When a service member requests such an accommodation, he added, department officials balance the need of the service member against the need to accomplish the military mission. Such a request is denied only if an official determines that mission accomplishment needs outweigh the need of the service member, Christensen said.
Requests to accommodate religious practices will be assessed on a case-by-case basis, the spokesman noted.
Updated DOD Instruction Regarding Religious Accommodation: http://www.dtic.mil/whs/directives/corres/pdf/130017p.pdf
January 17, 2014
On a recent afternoon, Jehane Noujaim apologized for checking her cellphone in the middle of an interview. The director of “The Square,” an immersion into the Egyptian revolution, wanted to make sure her producer, Karim Amer, was going to be able to get back into the country — his country — to see an ailing relative. Such apprehension was nothing new for Noujaim.
“The Square,” nominated Thursday for an Academy Award for best documentary, opened Friday in theaters and via Netflix, but has yet to be screened in Egypt, whose tumultuous recent history is its subject. “The film is in censorship,” she said. “They won’t issue a letter to show it publicly. There’s an attempt to whitewash the last three years. That period is given intimate perspective in the film, which tracks the downfall of dictatorial Egyptian president Hosni Mubarak in February 2011 after 18 days of mass protests and military intimidation in Cairo’s Tahrir Square.
The story continues as Mubarak’s elected successor, Mohamed Morsi of the Muslim Brotherhood, also is toppled, amid rising violence and discord between religious and secular factions. The tilts and turns meant that, shortly after winning an audience award for “The Square” at the 2013 Sundance Film Festival, Noujaim went back to shooting and re-editing the film. “Most of these verite films, you make up a story that you think you’re following,” said Noujaim, whose films include “Control Room” and “Startup.com.”
“You make a plan and God laughs, right? And that’s the exciting thing about making these films. You don’t know which way a story is going to go. But this story, much more than anything I’ve ever worked on, I had no idea where it was going. We had to have people ready to film at any moment.” The Harvard-educated filmmaker, 39, was born in Washington but raised in Cairo between the ages of 7 and 17. She grew up a few minutes from Tahrir Square but never imagined that one day she’d be sleeping in it.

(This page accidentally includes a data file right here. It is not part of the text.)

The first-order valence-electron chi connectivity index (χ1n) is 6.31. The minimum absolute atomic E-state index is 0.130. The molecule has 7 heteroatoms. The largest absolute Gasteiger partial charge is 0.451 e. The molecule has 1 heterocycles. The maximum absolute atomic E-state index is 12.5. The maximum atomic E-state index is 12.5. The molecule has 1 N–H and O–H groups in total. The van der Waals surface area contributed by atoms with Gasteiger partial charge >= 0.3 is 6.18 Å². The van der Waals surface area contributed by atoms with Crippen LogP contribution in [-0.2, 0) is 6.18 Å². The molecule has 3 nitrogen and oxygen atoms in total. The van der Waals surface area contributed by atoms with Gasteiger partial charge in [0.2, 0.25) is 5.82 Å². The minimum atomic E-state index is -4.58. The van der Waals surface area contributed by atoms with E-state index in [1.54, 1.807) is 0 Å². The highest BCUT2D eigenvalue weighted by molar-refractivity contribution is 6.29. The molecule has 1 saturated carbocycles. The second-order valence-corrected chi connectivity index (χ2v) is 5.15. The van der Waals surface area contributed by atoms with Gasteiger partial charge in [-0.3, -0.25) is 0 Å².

“There was no place else I wanted to be in the world when things started happening there,” Noujaim said. It was in the square that she met the film’s key figures, each a different piece of the populist puzzle that came together in the story. “You look for people who will take you into worlds that you will never ordinarily see.”
The Academy Award nomination is the first ever for an Egyptian film. Noujaim compared the moment to “getting accepted to the World Cup for the first time.” The timing is crucial, as the country voted last week on a new constitution — backed by the military government — with presidential and parliamentary elections expected soon. “What Ahmed said when we were short-listed was, this means that despite censorship that this film will be unstoppable and our story will never be able to be obliterated or silenced,” Noujaim said. “The government will be in a very uncomfortable place, which is exactly where they need to be put for censoring a film about a hugely important chapter of Egyptian history.”